Kelly Slater’s Patent – Part 2: A little chop while taking the drop.
The first response from the USPTO was a Notice to File Corrected Papers. This is usually no big deal, as the USPTO just needs a few minor changes before they will accept the patent application and give it a filing number, or serial number as it is called. In this case, they didn’t like the original drawings, and, because the application contained 4 independent claims, they had to pay an additional $110. With patent applications, you get 3 independent claims and 20 total claims as part of the package deal for paying the application fee. If you go over 3 independent claims and/or 20 total claims, you have to pay additional money because it will take more time for the USPTO examiner to review the additional claims and decide whether they are patentable or not patentable.
Looking at his application, USPTO was correct and he owed another $110, which he paid promptly. USPTO was also correct in rejecting the initial drawings, as a couple of them violated USPTO drawing requirements. In particular, Figure 1 appeared to be a screen capture or scan of an oceanography diagram showing how waves form and break. Figure 2 looks similarly fuzzy. Figures 3 and 4, however, are excellent examples of what “good drawings” should look like. The lines are clear, there are no borders around the figures, the reference numbers are clear and the arrows clearly indicate what each reference number points to. Looking ahead to Figures 5 and 6, you can see that the invention here is a circular wave pool with a bottom configured such that an endless wave could be created.
It is also quite common to submit “informal” drawings with an initial application. Sometimes the inventor wants to file before the patent illustrator has time to finish the drawings. In any case, the USPTO gives you at least one chance to submit corrected drawings, and they even spell out in their Notice what changes need to be made.read more
Patent Reform Act: A Brief Guide for the Small Business Inventor
The Smith-Leahy Act was passed by Congress and signed into law by President Obama on September 16, 2011, but since then there has been a lot of confusion over how it will impact the solo inventor and small businesses. While no piece of Congressional legislation can be fully and accurately assessed for several years after its passage – during which numerous lawsuits will be appealed to higher courts which will determine in published opinions what the various parts of the new law “really mean” – there are some quick takeaways that are becoming apparent from the “America Invents Act” or “AIA”.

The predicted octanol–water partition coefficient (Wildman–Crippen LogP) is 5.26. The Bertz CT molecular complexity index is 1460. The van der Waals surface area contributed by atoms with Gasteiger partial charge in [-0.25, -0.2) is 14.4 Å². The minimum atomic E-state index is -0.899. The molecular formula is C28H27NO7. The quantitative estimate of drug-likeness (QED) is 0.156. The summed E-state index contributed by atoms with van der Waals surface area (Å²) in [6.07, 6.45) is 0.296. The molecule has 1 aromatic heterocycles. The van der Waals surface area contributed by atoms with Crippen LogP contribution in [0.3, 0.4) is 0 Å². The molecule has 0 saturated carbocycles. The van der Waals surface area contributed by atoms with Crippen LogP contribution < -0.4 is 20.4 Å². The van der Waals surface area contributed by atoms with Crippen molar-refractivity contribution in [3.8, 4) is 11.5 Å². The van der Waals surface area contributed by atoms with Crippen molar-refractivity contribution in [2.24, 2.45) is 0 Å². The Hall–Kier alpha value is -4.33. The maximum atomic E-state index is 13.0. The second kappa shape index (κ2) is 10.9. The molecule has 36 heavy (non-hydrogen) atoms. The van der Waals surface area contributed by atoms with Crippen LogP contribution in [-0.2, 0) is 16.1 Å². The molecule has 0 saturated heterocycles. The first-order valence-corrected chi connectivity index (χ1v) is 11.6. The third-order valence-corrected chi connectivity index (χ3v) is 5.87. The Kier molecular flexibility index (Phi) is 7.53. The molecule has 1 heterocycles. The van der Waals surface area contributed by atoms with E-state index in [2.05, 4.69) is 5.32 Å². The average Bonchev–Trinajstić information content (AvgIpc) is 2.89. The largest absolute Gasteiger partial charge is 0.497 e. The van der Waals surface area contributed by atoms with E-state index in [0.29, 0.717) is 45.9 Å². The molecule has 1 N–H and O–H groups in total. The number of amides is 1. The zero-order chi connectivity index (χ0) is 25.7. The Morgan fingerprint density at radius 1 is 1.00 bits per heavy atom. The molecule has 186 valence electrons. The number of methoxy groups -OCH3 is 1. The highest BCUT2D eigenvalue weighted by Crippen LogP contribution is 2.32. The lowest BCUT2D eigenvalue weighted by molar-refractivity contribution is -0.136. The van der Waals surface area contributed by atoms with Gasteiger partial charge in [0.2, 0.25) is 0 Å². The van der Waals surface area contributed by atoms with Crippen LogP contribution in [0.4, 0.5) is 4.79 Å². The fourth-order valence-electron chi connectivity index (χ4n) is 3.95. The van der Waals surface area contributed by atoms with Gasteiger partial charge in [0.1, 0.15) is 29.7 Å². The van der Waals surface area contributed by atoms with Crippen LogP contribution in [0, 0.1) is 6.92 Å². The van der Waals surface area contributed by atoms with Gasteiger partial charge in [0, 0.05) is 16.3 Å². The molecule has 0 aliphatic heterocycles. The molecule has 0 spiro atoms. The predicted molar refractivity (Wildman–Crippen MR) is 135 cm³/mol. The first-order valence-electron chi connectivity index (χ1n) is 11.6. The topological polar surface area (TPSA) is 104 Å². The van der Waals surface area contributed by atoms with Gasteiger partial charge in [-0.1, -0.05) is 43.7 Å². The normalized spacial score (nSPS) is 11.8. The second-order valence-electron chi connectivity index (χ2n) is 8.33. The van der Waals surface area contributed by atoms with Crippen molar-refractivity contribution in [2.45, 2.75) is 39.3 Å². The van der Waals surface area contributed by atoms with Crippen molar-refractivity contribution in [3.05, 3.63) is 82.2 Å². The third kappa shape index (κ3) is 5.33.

Will changing from a “first to invent” to a “first to file” allow “big companies” to rip-off small inventors?
This is a concern I hear frequently (from small inventors). I don’t think it will change things much. Under the old system, there were ways that “first” inventors who could prove that they invented a particular invention before a “second” person, where the second person filed a patent application on the invention first, and could be awarded the patent even though they were the second to file. This system appears not to have worked well, with very few of the cases brought under this law resolved in favor of the person who claimed to be the first to invent and yet was second to file a patent application.
I don’t think the new law will have that much of an impact. First, even under the old law very few “first to invent but second to file” applicants won their cases. Second, with provisional patent applications there is really not much of an excuse for small inventors to not file for provisional protection before they pitch their product to the big company they fear will rip them off.
As an aside, I think that inventors all over the world benefit from harmonized patent laws. Most of the rest of the world, or at least the important countries in terms of patent protection, work under a “first to file” law, so I see a general improvement in everyone working under the same set of rules.
“First to File” officially goes into effect on March 16, 2013.
What about the “Micro-Inventor”?
This is a provision that will, in the future, allow some solo inventors, universities, and inventors who have to assign their patent rights to universitiesto get a further discount below the already low fees for “small entities”. However, the qualifications to file as a micro-entity are fairly complicated, and considering that you can lose your patent in some cases if you claim a “smaller” status that you should, it will be safer to file as a small entity if you have any doubts.
Patent Issued for Method and Appratus for Applying Plasma Particles to a Liquid and Use for Disinfecting Water.
InterContinental IP Client Alfredo Zolezzi-Garreton was issued a patent on his invention of Method and Apparatus for Applying Plasma Particles to a Liquid and Use for Disinfecting Water.
The invention provides a method and apparatus for creating plasma particles and applying the plasma particles to a liquid. Liquid feedstock (e.g., water and/or hydrocarbons mixed with biomass) is pumped through a pipeline; the single-phase stream is then transformed into a biphasic liquid-and-gas stream inside a chamber. The transformation is achieved by transitioning the stream from a high pressure zone to a lower-pressure zone. The pressure drop may occur when the stream further passes through a device for atomizing liquid. Inside the chamber, an electric field is generated with an intensity level that exceeds the threshold of breakdown voltage of the biphasic medium leading to a generation of a plasma state. Furthermore, the invention provides an energy-efficient highly adaptable and versatile method and apparatus for sanitizing water using plasma particles to inactivate biological agents contaminating water.